There’s an annoying tendency for Hollywood disaster movies to increasingly push the limits of realism and believability. The guiding principle is that bigger is better and the more devastation and destruction the more excitement there will be. Whether you agree with this or not is I guess a matter of opinion, but for me, at least, blockbusters have jumped the shark (sometimes literally). As soon as a film goes too far it risks losing its audience. I’ve seen major cities destroyed far too many times to actually care anymore. It loses the human focus and that’s an element where The Quake really thrives.
Three years ago, geologist Kristian Eikjord (Kristoffer Joner) was hailed as a hero following a rockslide in a Norwegian tourist destination. Today, he struggles to cope with the trauma of that day and is estranged from his wife (Ane Dahl Torp) and children (Jonas Hoff Oftebro and Edith Haagenrud-Sande). When Kristian discovers that a colleague has been killed following the collapse of a tunnel, he approaches the grieving daughter (Kathrine Thorborg Johansen) to investigate further. Only to come to a frightening conclusion.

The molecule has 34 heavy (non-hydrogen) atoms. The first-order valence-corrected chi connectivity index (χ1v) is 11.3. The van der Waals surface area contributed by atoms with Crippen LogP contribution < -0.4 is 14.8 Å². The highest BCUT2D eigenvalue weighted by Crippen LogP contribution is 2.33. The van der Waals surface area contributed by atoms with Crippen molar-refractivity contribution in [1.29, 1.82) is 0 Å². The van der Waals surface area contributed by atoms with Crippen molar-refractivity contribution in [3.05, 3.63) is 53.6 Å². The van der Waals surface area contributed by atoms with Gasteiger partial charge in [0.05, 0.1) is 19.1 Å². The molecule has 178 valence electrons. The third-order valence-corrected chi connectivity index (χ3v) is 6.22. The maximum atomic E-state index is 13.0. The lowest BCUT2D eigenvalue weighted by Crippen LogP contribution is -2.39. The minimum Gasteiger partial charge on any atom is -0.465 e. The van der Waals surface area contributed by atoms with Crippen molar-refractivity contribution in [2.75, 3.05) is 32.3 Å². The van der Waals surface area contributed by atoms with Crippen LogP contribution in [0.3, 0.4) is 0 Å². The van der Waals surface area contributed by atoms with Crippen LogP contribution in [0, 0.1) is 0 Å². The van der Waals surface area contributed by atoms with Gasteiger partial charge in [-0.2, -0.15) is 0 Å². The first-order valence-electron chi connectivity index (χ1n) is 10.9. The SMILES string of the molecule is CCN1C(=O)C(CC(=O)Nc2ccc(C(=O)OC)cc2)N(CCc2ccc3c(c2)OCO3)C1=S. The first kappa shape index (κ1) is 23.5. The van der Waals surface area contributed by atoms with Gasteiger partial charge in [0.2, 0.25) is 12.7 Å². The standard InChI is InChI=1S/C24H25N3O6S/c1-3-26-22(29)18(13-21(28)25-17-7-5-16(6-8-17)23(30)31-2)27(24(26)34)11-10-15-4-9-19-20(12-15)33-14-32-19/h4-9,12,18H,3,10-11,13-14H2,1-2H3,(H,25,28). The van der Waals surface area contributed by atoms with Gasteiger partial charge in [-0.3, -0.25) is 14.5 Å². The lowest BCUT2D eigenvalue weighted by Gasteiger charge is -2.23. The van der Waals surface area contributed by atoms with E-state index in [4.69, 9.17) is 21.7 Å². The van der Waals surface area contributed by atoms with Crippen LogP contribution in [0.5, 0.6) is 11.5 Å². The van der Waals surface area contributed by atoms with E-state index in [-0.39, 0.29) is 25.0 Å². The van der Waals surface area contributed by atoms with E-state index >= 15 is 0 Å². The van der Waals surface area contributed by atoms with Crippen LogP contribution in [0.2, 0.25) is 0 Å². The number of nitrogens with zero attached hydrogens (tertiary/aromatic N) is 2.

Whilst The Quake shares many similarities with its predecessor The Wave, John Andreas Andersen’s film concentrates on the minutiae. Whilst the threat of earthquakes and devastation to the Norwegian capital is very real, The Quake directs its gaze on a troubled father trying to reconnect with his family. It works so well because of this focus and its willingness to set the events within confined parameters. It makes for a riveting and affecting action film with a distinctly personal feel.
The Quake is released on DVD and Digital by Signature Entertainment on 20 May.